Federal court holds hearing on Georgia Public Service Commission elections

Georgia's five elected public service commissioners regulate Georgia Power, including construction of Plant Vogtle.

John Bazemore / Associated Press

A federal appeals court heard arguments Thursday over whether Georgia’s method for electing members of the Public Service Commission violates parts of the Voting Rights Act.

A group of four Black plaintiffs sued Secretary of State Brad Raffensperger in 2020, claiming Georgia’s structure of statewide elections for the commission dilutes the power of Black voters.

WABE politics reporter Rahul Bali spoke with “All Things Considered” about the decision now pending with the 11th Circuit Court of Appeals.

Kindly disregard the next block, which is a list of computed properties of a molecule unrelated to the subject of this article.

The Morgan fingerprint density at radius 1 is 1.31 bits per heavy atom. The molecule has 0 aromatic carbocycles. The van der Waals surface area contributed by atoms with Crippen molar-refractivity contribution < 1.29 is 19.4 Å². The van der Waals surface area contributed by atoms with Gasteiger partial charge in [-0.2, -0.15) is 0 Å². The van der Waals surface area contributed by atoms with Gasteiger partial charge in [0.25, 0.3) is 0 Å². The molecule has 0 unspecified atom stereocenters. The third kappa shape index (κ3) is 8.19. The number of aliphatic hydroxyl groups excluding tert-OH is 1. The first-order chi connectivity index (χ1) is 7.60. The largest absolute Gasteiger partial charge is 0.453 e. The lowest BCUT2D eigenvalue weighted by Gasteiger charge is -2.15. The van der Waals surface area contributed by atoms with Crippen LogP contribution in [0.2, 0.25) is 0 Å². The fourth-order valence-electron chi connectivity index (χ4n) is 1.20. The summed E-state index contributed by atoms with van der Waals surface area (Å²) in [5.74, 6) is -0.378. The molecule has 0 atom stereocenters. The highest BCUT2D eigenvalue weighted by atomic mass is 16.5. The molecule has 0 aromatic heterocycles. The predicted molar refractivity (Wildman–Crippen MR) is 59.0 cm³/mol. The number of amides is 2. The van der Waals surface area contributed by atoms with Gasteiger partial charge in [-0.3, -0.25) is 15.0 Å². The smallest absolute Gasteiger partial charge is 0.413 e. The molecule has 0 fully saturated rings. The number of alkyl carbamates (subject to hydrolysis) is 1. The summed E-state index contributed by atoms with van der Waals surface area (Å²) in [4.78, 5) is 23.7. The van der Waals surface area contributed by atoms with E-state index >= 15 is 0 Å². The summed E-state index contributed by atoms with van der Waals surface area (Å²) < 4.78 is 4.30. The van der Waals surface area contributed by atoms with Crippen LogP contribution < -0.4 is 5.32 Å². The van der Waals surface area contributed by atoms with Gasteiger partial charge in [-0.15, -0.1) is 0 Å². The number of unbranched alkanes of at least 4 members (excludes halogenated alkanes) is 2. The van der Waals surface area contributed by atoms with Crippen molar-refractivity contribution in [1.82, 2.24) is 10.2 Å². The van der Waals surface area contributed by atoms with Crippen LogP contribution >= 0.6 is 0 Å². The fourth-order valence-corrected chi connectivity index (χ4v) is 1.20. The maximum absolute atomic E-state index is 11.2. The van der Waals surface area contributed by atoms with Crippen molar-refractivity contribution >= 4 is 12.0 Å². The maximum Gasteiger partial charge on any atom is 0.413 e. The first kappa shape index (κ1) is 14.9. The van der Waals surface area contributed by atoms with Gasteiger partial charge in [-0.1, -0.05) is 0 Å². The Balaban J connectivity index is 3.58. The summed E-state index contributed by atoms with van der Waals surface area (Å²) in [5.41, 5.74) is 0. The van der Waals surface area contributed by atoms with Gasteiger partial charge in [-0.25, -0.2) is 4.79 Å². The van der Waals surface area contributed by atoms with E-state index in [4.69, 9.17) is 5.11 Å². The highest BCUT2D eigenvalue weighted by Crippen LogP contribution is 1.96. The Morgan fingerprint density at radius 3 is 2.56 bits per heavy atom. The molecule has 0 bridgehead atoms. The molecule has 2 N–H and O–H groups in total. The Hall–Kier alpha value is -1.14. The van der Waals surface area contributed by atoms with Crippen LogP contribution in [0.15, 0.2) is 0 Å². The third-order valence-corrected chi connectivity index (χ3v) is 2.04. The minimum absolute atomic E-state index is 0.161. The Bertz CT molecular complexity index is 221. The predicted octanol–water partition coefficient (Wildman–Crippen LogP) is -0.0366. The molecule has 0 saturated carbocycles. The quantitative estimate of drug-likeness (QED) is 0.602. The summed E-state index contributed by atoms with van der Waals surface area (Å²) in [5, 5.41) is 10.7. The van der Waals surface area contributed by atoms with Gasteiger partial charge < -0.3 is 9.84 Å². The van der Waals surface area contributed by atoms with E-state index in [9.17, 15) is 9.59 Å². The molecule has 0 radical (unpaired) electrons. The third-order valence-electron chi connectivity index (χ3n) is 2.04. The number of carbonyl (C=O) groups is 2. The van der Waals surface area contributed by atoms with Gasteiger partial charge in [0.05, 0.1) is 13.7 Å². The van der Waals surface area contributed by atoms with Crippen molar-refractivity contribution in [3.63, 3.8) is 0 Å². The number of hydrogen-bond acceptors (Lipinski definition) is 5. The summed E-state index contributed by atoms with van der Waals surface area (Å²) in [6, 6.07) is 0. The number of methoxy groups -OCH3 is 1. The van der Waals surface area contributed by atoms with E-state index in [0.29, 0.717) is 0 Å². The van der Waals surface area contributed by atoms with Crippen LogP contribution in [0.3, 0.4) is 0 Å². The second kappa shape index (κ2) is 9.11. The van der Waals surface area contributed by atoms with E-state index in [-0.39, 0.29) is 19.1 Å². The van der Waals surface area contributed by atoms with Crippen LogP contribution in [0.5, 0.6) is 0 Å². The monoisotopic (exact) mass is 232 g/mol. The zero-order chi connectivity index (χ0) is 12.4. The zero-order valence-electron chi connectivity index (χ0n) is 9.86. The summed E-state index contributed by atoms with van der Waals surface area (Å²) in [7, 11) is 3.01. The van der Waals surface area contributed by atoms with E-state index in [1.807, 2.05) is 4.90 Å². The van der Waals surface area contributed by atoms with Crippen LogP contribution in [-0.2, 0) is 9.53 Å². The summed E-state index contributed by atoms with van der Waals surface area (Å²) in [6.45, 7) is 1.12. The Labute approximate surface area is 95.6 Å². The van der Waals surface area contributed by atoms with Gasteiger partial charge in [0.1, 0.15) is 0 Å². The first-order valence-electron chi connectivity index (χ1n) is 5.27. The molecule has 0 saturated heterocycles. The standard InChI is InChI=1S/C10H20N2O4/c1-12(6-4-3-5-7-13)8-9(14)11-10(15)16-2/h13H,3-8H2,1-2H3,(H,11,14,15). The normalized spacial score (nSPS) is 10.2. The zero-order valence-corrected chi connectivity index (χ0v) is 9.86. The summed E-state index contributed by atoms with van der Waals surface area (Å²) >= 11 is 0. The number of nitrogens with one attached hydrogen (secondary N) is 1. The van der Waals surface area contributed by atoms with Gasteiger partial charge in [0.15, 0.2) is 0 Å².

“With every Georgian voting on these districts it took out the possibility of a minority or a Black representative to be on the public service commission, Bali said in explaining the plaintiff’s concerns.

According to Bali, the judges could make the state of Georgia restructure the PSC districts and elections, or they might decide there is no violation of the Voting Rights Act.

If there’s no violation, the court will have to decide what to do about two elections for PSC positions that were postponed in November.

At the request of both sides, the judges have agreed to rule quickly, in case state lawmakers have to come up with a new way to pick Public Service Commission members during the upcoming legislative session.